Exclusive Interview With David Koechner And Sara Paxton On Cheap Thrills


Cheap Thrills is one of the craziest black comedy thrillers that you will ever lay eyes on. It stars Pat Healy as Craig, a married man and father who has just lost his job as an auto mechanic. To make matters worse, his family is also facing eviction from their tiny apartment as they have fallen behind on the rent. While getting his drink on at a local bar, Craig runs into his old high school friend Vince (Ethan Embry) and they proceed to talk with each other about where their lives are at and how world is treating them so poorly.

Things take a turn when Craig and Vince meet Colin (David Koechner), who is at the bar with his wife Violet (Sara Paxton) celebrating her birthday. He ends up buying the guys some drinks and bets them to do silly dares, like slapping a waitress on the ass or getting slapped by a bar patron. Eventually, the dares escalate into unthinkable, and even repulsive, situations. But with Craig and Vince in desperate need of money to survive, how far will they go and what price are they prepared to put on their own lives?

Recently, I had the chance to meet up with Paxton and Koechner at the Los Angeles press day for the film. During our exclusive interview, they discussed what drew them to the project, what it was like watching it with an audience, and why their characters prove to be so enigmatic from start to finish.

Check it out below, and enjoy!

What drew you to this film?

David Koechner: Well, it was a great script. That was pretty much it. I had immediate faith in Evan and Travis to pull this thing off. The cast was remarkable, too.

Sara Paxton: When I read the script, I really loved the character. I had never played someone so psychotic and dead inside and bleak, so that was really cool to me. Also, I just loved the way the script made me feel afterwards. I couldn’t stop thinking about it. I couldn’t stop thinking about what would I do.

Did you ever create a backstory for Colin?

David Koechner: In a way. Evan and I talked about it, and clearly this guy was somewhat of an entrepreneur or some type of capitalist. My guess is probably the worst type, the kind of person that probably buys a company, leverages it and takes a golden parachute. And he just does it again and again and again. There are a lot of different tricks and ways of manipulating businesses and taking people’s money for your own personal gain. He clearly has no problem taking from people, so that was our kind of idea of who he is.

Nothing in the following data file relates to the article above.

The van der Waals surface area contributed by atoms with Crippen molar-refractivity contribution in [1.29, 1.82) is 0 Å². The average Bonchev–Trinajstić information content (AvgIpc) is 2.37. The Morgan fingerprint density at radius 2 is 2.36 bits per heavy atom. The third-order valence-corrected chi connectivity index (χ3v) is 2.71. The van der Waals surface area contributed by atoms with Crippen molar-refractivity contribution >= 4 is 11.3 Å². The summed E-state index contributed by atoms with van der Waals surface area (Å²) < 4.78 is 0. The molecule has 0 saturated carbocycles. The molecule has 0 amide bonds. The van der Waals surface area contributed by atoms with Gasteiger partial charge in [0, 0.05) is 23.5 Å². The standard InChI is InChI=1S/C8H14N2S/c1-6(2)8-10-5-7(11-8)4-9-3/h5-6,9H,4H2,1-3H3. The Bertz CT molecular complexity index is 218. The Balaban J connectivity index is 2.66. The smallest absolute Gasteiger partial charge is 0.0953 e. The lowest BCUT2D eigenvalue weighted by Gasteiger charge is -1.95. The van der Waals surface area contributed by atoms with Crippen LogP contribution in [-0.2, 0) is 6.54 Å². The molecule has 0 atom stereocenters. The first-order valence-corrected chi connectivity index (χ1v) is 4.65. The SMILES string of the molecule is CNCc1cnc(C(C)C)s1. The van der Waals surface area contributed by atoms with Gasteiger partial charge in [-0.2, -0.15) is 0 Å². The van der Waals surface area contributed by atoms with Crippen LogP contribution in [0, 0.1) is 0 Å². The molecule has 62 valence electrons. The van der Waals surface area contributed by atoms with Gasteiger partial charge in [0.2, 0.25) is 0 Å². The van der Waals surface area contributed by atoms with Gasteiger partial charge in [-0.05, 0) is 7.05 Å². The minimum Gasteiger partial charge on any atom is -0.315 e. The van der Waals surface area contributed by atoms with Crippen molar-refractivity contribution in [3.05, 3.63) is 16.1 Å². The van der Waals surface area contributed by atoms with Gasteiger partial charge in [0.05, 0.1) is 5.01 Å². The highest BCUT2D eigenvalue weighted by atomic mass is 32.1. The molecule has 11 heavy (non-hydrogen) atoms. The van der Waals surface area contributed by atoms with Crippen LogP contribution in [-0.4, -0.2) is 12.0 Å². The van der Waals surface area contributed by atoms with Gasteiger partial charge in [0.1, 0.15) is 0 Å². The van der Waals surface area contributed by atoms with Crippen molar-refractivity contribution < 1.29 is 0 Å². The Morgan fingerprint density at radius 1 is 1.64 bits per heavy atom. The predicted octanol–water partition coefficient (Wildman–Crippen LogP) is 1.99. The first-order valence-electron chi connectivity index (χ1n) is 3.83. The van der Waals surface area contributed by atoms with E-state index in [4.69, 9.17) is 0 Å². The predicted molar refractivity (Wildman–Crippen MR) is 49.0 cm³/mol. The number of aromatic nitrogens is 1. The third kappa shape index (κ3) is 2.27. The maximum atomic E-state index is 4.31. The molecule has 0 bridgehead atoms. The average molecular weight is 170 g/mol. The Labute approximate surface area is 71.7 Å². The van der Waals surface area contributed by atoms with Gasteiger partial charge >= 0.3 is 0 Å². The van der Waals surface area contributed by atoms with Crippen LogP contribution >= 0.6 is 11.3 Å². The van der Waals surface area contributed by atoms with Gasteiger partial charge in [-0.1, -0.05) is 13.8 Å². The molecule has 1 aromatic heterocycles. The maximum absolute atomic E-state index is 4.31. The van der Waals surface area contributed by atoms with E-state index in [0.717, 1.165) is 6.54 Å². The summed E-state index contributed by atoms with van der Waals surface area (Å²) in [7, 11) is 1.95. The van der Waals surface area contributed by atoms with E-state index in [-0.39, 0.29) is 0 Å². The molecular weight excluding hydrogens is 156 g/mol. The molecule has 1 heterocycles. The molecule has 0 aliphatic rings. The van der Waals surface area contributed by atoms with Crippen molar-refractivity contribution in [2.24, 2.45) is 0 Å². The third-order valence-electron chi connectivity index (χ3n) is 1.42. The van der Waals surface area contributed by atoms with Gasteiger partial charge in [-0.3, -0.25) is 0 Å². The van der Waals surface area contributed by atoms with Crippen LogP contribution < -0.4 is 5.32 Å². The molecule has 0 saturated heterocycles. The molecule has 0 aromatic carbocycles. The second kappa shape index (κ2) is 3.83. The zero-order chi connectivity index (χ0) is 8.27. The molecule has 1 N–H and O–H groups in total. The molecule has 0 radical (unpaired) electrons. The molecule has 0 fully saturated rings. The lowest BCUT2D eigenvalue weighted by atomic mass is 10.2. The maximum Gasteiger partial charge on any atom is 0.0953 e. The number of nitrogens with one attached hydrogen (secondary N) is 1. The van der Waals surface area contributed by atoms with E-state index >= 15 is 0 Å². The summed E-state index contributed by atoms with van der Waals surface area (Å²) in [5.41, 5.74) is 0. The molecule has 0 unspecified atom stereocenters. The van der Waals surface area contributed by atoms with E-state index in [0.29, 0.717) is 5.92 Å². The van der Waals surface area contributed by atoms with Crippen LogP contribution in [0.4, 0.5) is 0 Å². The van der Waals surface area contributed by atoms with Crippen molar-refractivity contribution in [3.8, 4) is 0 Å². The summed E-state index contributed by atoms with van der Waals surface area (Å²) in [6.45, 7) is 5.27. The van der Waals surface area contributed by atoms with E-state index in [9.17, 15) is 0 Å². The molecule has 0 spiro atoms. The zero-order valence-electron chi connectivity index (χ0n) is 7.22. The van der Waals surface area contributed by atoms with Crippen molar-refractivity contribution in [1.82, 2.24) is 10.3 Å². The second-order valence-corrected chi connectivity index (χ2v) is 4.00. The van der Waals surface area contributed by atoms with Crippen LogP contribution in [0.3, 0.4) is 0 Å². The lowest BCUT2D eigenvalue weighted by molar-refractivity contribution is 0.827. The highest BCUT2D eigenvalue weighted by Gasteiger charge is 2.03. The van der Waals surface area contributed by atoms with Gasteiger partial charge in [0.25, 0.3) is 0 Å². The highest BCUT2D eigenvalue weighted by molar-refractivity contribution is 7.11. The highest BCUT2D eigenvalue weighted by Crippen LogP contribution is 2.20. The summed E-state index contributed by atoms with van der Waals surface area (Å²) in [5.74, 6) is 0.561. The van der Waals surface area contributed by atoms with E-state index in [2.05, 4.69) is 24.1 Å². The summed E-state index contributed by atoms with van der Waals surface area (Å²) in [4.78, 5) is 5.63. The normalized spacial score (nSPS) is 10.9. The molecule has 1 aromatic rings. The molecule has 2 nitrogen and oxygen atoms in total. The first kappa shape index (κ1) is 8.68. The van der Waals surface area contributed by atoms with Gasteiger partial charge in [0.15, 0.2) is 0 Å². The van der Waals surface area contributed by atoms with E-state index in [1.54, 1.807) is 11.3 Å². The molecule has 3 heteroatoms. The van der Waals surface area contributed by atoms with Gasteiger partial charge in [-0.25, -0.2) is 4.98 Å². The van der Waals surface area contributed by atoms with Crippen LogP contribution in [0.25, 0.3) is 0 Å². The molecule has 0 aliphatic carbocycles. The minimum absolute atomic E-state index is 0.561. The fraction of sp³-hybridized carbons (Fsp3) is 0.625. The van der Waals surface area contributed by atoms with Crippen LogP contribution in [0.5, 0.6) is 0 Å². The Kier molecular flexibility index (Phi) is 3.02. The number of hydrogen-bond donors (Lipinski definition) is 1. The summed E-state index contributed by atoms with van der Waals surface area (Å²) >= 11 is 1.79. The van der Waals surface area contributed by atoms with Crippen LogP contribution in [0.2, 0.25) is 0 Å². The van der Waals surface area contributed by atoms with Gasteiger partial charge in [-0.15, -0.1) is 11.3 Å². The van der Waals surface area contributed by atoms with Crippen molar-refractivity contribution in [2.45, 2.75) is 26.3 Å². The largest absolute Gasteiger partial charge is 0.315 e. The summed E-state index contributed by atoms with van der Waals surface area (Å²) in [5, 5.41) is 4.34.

Sara Paxton: I kind of did, but I won’t share it with you because it’s really fucked up (laughs). You kind of have to create a backstory though, because I didn’t have this terrifying, fucked up childhood, and I had to make it real for me because she’s so dead inside.

David Koechner: She’s got that beautiful monologue about the breaking bones. That is close to defining her in the movie and actually gives a better insight into who she is than you get from Colin. The broken bones that she heard somehow broke her to pieces, so she’s seeing how far she has to go to have any reaction. Her memory of that incident is so neutral.

Sara Paxton: Yeah, that was my favorite scene. When I read that I was like okay, she’s really messed up.

David Koechner: Usually the script, if it’s good like this one, gives you clues to who you are and why you are who you are.

Sara Paxton: The first couple of dares, that’s like the boring trip for her, you know what I mean? I’m guessing that this probably isn’t the first time that they’ve done this, so that’s how I took it. And she knows that they are going to be tempted by the money and she’s going to lure them in. She’s going to get to where she wants them to be. That’s what excites her. That’s where she wants to get to. This is how she feels. She literally gets off on that kind of thing.

You had 14 days to shoot this movie. Would you say you benefited from the short schedule or did it hurt your performance?

David Koechner: Looking back on it, I think probably yes because it added an urgency to what we were doing and you don’t have time to overthink it. You’re in it, you don’t have a place to go away to necessarily, and if you do it’s a tiny little trailer because it’s so modestly budgeted. I liken it to doing a play.

Sara Paxton: To be quite honest, there is a lot where I wasn’t doing anything (laughs). It was really relaxing for me. They would bring me sandwiches. But it was also fun for me because I got to watch them do their thing. I’ve never been more traumatized in my entire life. I had goosebumps. So it was really a treat to be able to have moments where I could sit back and watch all that happen because they were so amazing. But yeah, I could see how that was really difficult for them. Tensions were rising and it was really hot.